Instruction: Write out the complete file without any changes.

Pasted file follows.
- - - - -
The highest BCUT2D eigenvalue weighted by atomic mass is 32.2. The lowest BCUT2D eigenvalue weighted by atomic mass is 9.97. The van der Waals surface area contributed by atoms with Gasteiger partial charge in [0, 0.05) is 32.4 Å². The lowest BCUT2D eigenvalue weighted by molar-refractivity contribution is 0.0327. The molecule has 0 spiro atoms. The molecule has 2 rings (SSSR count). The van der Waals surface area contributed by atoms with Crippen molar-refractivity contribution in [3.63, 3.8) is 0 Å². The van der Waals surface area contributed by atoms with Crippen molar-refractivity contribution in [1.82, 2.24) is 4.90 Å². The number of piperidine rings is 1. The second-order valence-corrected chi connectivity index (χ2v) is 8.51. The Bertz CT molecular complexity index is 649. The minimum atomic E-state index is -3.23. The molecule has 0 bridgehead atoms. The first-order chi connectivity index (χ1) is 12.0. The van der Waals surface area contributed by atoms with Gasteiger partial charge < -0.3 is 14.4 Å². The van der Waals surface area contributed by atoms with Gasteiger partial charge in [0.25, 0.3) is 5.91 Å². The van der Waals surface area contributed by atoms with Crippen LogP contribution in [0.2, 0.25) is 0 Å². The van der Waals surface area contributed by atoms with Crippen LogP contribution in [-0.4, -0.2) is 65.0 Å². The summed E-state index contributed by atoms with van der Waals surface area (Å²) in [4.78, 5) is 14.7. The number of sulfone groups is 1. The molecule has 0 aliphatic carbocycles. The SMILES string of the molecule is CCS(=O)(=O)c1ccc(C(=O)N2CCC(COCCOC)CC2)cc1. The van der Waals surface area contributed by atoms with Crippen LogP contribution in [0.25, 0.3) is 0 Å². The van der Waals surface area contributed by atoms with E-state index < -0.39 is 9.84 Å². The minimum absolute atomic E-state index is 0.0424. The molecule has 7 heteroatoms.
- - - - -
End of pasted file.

The highest BCUT2D eigenvalue weighted by atomic mass is 32.2. The lowest BCUT2D eigenvalue weighted by atomic mass is 9.97. The van der Waals surface area contributed by atoms with Gasteiger partial charge in [0, 0.05) is 32.4 Å². The lowest BCUT2D eigenvalue weighted by molar-refractivity contribution is 0.0327. The molecule has 0 spiro atoms. The molecule has 2 rings (SSSR count). The van der Waals surface area contributed by atoms with Crippen molar-refractivity contribution in [3.63, 3.8) is 0 Å². The van der Waals surface area contributed by atoms with Crippen molar-refractivity contribution in [1.82, 2.24) is 4.90 Å². The number of piperidine rings is 1. The second-order valence-corrected chi connectivity index (χ2v) is 8.51. The Bertz CT molecular complexity index is 649. The minimum atomic E-state index is -3.23. The molecule has 0 bridgehead atoms. The first-order chi connectivity index (χ1) is 12.0. The van der Waals surface area contributed by atoms with Gasteiger partial charge < -0.3 is 14.4 Å². The van der Waals surface area contributed by atoms with Gasteiger partial charge in [0.25, 0.3) is 5.91 Å². The van der Waals surface area contributed by atoms with Crippen LogP contribution in [0.2, 0.25) is 0 Å². The van der Waals surface area contributed by atoms with Crippen LogP contribution in [-0.4, -0.2) is 65.0 Å². The summed E-state index contributed by atoms with van der Waals surface area (Å²) in [4.78, 5) is 14.7. The number of sulfone groups is 1. The molecule has 0 aliphatic carbocycles. The SMILES string of the molecule is CCS(=O)(=O)c1ccc(C(=O)N2CCC(COCCOC)CC2)cc1. The van der Waals surface area contributed by atoms with Crippen LogP contribution in [0.25, 0.3) is 0 Å². The van der Waals surface area contributed by atoms with E-state index < -0.39 is 9.84 Å². The minimum absolute atomic E-state index is 0.0424. The molecule has 7 heteroatoms.